before they would meet again?

The second question turned out to be a prophetic utterance. The Buddha surprised the monks on alms round with him because he had never deviated from his schedule. Today he was making an exception for this odd ascetic dressed in bark cloth.
He looked into Bahiya's past then his present and saw that this was to be his last wish. He therefore uttered to very concise teaching -- the gist of which was to look at things as they truly are:

Ditthe ditthamattam bhavissati
sute sutamattam bhavissati
mute mutamattam bhavissati
vinnate vinnatamatam bhavissati
"In the seen there is only the seen,
in the heard, only the heard,
in the otherwise sensed, only the otherwise sensed
(In other words, concentrate on the present moment.)
Bahiya understood and asked for ordination. Normally, the Buddha would simply utter the phrase "Come, venerable!" (Eham, bhante!). That would bestow ordination. Instead, seeing that Bahiya had not developed enough generosity-perfection (dana parami) in the past to have accrued sufficient merit to be fortunate in receiving robes, the Buddha asked him if he had any robes (which are necessary for ordination).
Bahiya, of course, did not. So he immediately went in search of cloth in a dust heap to construct a proper patchwork robe.
While engaged in his search, an enemy of his -- now reborn as an "ogre" or "goblin" (yakkha) -- took possession of a cow and gored him to death.
On returning from alms round, the monks saw Bahiya of the Bark Cloth's lifeless body by the side of the road. The Buddha surprised them yet again by requesting that they formally cremate the remains in a manner befitting royalty and saints (arhats), neither of which they thought applied to Bahiya.

The Buddha explained that, in fact, Bahiya was a saint. "When," they asked, "had he become enlightened?" The Buddha replied that Bahiya of the Bark Cloth was "foremost in gaining sainthood by quickly comprehending a single sentence of the Dharma." What did the Buddha tell him?
In the seen, for you let there be only the seen.
In the heard, for you let there be only the heard.
In the otherwise sensed,
let there be for you only the otherwise sensed.
When you do, there will be no here,
no there, and no going between.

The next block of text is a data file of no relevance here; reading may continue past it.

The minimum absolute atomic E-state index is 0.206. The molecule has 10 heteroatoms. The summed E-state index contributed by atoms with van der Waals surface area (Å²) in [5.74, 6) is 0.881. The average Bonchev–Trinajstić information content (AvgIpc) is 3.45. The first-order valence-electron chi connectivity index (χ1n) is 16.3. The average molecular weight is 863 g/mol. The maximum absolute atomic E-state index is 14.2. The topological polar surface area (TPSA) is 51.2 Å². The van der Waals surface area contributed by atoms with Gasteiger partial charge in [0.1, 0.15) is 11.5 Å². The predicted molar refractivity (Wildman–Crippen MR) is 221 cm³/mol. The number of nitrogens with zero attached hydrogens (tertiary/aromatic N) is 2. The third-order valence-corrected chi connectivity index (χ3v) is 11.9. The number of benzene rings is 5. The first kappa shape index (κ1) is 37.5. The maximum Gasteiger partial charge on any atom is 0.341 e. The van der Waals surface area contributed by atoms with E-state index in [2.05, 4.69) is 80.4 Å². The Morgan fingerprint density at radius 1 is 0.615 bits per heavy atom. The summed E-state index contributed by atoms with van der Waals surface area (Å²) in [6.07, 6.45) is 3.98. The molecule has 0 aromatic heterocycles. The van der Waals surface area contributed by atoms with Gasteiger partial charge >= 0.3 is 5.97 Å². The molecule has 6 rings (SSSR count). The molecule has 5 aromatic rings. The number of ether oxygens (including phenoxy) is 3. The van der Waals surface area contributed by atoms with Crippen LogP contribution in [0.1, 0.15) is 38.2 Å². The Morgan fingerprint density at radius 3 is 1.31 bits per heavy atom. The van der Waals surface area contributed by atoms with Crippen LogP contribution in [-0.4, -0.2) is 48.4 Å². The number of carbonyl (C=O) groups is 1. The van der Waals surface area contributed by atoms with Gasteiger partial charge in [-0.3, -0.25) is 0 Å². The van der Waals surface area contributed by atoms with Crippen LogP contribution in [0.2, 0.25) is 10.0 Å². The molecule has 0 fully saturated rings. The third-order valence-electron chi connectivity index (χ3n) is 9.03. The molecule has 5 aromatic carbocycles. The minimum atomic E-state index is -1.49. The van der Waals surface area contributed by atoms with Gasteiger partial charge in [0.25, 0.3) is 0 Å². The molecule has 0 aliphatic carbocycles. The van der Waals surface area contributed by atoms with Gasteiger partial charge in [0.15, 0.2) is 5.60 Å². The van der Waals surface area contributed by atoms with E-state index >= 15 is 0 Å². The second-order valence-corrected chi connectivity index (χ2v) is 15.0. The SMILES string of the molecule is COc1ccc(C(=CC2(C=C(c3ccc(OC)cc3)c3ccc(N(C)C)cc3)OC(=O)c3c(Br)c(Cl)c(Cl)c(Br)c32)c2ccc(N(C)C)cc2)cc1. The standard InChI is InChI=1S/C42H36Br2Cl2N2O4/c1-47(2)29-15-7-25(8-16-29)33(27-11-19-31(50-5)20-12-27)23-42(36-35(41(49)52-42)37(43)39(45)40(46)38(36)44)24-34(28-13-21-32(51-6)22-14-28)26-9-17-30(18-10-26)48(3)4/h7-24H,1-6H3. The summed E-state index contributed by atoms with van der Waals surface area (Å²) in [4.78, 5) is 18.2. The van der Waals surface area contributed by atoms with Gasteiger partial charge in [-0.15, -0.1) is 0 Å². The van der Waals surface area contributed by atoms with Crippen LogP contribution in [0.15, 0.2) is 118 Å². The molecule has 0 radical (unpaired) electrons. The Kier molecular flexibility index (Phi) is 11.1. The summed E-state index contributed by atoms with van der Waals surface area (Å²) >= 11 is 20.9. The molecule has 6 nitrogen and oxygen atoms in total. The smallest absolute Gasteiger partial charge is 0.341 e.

(In other words, Be here now.)
"Be Here Now"!
Wisdom Quarterly
What, then, did that single sentence mean? Ditthe ditthe matam bhavissati! It is traditionally explained as an exhortation to be perfectly mindful (once the mind/heart is prepped and purified by sufficient concentration, which generally means some level of absorption). Another way to explain it might be:

Do not look long, do not look short.
In the seen (heard, sensed), let there be only that.
Then there will be neither here, nor there,
Nor transiting between the two.

C. de Saram explains in a footnote that the sixth and seventh links in the formula of Dependent Origination are impression and feeling (contact and sensation). The Buddha was therefore telling Bahiya to stop at impression (at sense contact).
In other words, do not linger over what is seen. "Do not look long, do not look short." Instead, simply be aware of it without judgment, without disturbance. In this way, the eighth (craving) and ninth (clinging) links will not come into play.
The entire mass of suffering, the Wheel of Dependent Origination, which applies to all phenomena, could thereby be circumvented. One might momentarily glimpse nirvana and see the conditional nature of all composite things. The "Eye of the Dharma" or "Wisdom Eye," which purifies mind and heart, radically alters the individual. And knowing and seeing directly one is liberated from all defilements and bonds.
*The story of Bahiya Daruciriya appears in Pen Portraits: 93 Eminent Disciples of the Buddha by C. de Saram (Singapore Buddhist Meditation Centre, 1971, reprinted for free distribution by the Corporate Body of the Buddha Educational Foundation (Taiwan, R.O.C.):